Soldier – Smith H. – Hun Hating

December 1918

Mexborough and Swinton Times December 21, 1918

Hun Hating
Denaby man sufferings

Cpl Barry Smith (Royal Scots Fusiliers)of 17. Maltby Street, Denaby Main, has just returned to this country from Germany, via Holland, and after four years of unexampled suffering. He is full of bitterness against the Hun.

“They should never have had an Armistice,” he said to a Times reporter this week, “if they had beaten us they would not have given us Armistice. They would have carried fire and sword through this and spared no one. They always said they would when they got the chance. The German women and children were more cruel and pitiless to the prisoners than were the men, They used to show us with glee pictures of Zeppelins dropping bombs on English women and children. In all the four years I spent in Germany. I never heard a kind word, and I never met a kind glance. I cannot give you any serious idea of the hatred the whole German nation felt for us.

And for the Scotch! They would gnash their teeth and foam at the mouth if they saw a Scotch cap. When we were being drafted to Germany after capture, we were halted at a railway station, and were locked up for a time in a waiting room. A train came into the station and the soldiers got out and came up to the door of the waiting room, brandishing bayonets at us through the window, and drawing the bayonets significantly across their throats.

I spent four years in an atmosphere of that sort. And now I loathe and detest anything German.I fear that I could strangle every German I meet and think it not wrong. They are a hateful, poisoness, an human race of brutes.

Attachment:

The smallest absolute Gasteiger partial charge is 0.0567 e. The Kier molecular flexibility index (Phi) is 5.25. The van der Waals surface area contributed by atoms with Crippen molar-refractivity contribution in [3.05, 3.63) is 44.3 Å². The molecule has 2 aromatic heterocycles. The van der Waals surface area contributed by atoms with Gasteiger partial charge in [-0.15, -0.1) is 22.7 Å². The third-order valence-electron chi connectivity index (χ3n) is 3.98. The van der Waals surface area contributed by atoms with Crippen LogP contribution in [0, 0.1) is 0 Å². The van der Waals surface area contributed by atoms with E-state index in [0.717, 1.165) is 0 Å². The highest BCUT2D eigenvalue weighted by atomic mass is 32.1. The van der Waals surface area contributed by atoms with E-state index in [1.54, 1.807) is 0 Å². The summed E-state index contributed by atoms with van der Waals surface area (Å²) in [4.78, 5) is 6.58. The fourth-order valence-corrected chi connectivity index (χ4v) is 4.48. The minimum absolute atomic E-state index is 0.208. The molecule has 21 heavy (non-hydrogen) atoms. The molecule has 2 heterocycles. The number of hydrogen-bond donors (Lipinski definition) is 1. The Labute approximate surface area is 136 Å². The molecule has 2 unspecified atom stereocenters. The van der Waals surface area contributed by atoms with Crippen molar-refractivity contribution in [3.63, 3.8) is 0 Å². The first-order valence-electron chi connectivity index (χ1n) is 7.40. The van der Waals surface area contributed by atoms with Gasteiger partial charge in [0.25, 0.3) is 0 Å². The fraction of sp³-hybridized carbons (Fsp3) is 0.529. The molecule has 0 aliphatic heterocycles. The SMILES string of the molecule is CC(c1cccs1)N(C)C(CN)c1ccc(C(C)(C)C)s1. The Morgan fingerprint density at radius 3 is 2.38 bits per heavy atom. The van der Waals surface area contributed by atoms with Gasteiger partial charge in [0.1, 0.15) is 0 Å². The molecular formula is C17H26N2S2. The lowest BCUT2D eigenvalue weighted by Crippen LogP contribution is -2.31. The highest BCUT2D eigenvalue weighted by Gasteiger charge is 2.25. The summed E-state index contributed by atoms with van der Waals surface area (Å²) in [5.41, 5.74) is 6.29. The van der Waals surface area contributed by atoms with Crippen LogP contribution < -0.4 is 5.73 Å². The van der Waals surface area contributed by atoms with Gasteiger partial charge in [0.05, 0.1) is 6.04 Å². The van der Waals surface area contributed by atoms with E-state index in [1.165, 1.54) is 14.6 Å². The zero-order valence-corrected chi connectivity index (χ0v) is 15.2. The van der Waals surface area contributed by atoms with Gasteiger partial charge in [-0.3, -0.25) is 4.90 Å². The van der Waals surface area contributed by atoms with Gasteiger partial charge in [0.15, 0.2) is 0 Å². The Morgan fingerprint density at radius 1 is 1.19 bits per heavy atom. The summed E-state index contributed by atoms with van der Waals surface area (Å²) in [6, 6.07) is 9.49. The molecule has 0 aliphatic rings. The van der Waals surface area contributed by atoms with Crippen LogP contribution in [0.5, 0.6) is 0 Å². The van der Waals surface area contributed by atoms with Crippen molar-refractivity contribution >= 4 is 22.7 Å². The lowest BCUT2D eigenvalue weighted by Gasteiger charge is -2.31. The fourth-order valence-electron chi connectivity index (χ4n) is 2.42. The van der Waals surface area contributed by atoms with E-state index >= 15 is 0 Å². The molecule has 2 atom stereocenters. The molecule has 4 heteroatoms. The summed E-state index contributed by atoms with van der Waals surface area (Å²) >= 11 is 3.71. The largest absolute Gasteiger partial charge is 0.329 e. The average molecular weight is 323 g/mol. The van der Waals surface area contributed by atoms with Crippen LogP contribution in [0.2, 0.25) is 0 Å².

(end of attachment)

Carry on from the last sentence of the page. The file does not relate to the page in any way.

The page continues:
There are no good Germans. Some are better than others, but I verily believe they cannot possibly be anything good in the breed. I devoutly hope that no mercy, no leniency of any kind, will be shown them at the peace conference. If they are given a chance they will rise again and turn on us, for they hate us mortally. They are not changed. They are only cowed. Give them a chance, only a glimmering of a chance, they will rise up as strong as ever. For they are remarkable brutes. They will live where an English man will starve, and they will build a house with what an Englishman would require for a rabbit hutch.”

Corporal Smith was a reservist, and when the war broke out, was working as a miner at Cadeby. He had lived in Denaby 12 years, and came from Ossett, being a native of Darton, Barnsley. He is now 32 years of age, and says he is willing to go on serving in the Army. He was injured at Mons, been shot down from a coal stack, and broke his wrist in the fall.

He fell back with the rest, and near Maubeuge was wounded again, and taken into hospital there. The Germans came along and captured the town and the hospital. The wounded men had a terrible time while being conveyed into Germany. They were treated with the utmost brutality by the German soldiers. Men went along to the station on crutches and they had the crutches kicked away, and they were spurned and trodden underfoot as they lay writhing on the ground. There followed the railway station incident and the men were then thrown into horseboxes – 50 to a box – half full of manure, and dragged slowly through Germany.